I am an artist all of the time, which requires me to have boundaries. Even in my relative obscurity, I’ve experienced what it’s like for people to meet and laud and pedestal me only to demonize me later when I don’t live up to their misguided idolization.
I am not interested in defending or explaining myself; particularly to people who are not open to hearing something other than what they’ve curated to be their version of truth. But I am interested in helping people improve the quality of their lives and relationships.
And I have found that the people with reasonable expectations are usually least likely to become offended when other people don’t live the way they want them to. The most entitled people are typically least aware of the grace they are receiving.
So if you are in relationship with an artist in any capacity, and have been blessed by or benefited from their work . . . their art, their storytelling, their music . . . please remember that it is work. For which we are not often compensated.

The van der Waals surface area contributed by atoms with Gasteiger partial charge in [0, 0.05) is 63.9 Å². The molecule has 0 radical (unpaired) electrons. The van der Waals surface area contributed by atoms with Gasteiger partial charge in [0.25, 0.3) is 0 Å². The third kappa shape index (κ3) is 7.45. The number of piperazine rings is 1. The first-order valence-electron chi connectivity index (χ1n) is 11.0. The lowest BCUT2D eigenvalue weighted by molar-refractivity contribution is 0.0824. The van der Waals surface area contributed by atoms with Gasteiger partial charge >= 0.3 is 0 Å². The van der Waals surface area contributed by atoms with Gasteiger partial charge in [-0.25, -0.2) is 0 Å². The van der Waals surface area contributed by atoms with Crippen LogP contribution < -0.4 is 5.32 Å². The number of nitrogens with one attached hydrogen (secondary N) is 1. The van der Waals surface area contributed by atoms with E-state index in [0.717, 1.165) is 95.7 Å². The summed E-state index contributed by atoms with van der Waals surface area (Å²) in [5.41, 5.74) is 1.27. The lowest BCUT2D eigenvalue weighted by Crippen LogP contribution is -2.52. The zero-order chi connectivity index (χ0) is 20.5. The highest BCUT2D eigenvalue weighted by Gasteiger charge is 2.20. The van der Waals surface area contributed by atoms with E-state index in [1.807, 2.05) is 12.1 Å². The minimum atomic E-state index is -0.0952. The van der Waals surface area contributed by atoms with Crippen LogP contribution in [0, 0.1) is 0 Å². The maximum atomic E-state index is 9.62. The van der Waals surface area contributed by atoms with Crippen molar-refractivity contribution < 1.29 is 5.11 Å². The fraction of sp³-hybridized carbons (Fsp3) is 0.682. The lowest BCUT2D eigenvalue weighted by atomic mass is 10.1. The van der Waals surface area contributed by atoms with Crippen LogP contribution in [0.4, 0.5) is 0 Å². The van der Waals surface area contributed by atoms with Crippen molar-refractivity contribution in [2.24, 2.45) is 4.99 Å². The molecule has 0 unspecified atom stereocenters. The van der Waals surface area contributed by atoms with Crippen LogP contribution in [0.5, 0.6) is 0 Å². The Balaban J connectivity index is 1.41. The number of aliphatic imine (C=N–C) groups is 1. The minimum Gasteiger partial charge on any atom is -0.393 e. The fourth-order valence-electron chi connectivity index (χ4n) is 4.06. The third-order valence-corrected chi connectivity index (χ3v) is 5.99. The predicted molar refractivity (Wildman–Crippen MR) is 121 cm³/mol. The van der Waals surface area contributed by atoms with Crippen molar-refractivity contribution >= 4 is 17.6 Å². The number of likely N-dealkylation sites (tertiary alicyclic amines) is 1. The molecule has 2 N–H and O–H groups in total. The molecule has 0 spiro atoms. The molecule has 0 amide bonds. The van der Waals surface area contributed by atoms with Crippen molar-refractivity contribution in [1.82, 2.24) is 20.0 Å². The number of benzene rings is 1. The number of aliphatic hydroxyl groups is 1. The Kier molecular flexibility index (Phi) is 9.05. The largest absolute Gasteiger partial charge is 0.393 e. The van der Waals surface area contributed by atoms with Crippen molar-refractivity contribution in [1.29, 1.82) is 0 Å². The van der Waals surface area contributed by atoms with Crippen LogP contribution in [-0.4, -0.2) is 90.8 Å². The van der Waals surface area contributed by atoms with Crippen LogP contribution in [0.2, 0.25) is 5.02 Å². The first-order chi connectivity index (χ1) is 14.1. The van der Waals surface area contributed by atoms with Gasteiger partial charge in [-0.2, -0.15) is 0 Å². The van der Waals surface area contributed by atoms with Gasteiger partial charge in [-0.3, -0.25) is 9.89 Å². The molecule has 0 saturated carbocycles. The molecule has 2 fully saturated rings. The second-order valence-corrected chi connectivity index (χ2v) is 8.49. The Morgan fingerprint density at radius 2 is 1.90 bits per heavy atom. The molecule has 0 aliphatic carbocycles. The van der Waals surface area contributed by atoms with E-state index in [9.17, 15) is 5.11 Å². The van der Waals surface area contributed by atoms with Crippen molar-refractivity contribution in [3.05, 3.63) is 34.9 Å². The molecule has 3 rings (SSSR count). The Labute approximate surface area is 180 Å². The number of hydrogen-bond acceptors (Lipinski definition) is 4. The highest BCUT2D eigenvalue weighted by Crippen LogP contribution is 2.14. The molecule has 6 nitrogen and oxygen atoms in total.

Not all artists are performers, so please don’t assume that we love and are energized by sharing the fruit of our work with strangers or even people close to us. That, too, can be work. And for most of us, we are already working in other ways to eat and not be a burden despite the beauty we are bringing into the world . . . your world.
If you find yourself frustrated with an artist in your life, please try to do what the bible asks of all of us . . . be quick to listen, slow to speak, and slow to get angry.
Understand that artistry is costly, and have grace with us when we don’t have the capacity to fill your soul or your schedule. We are not meant to.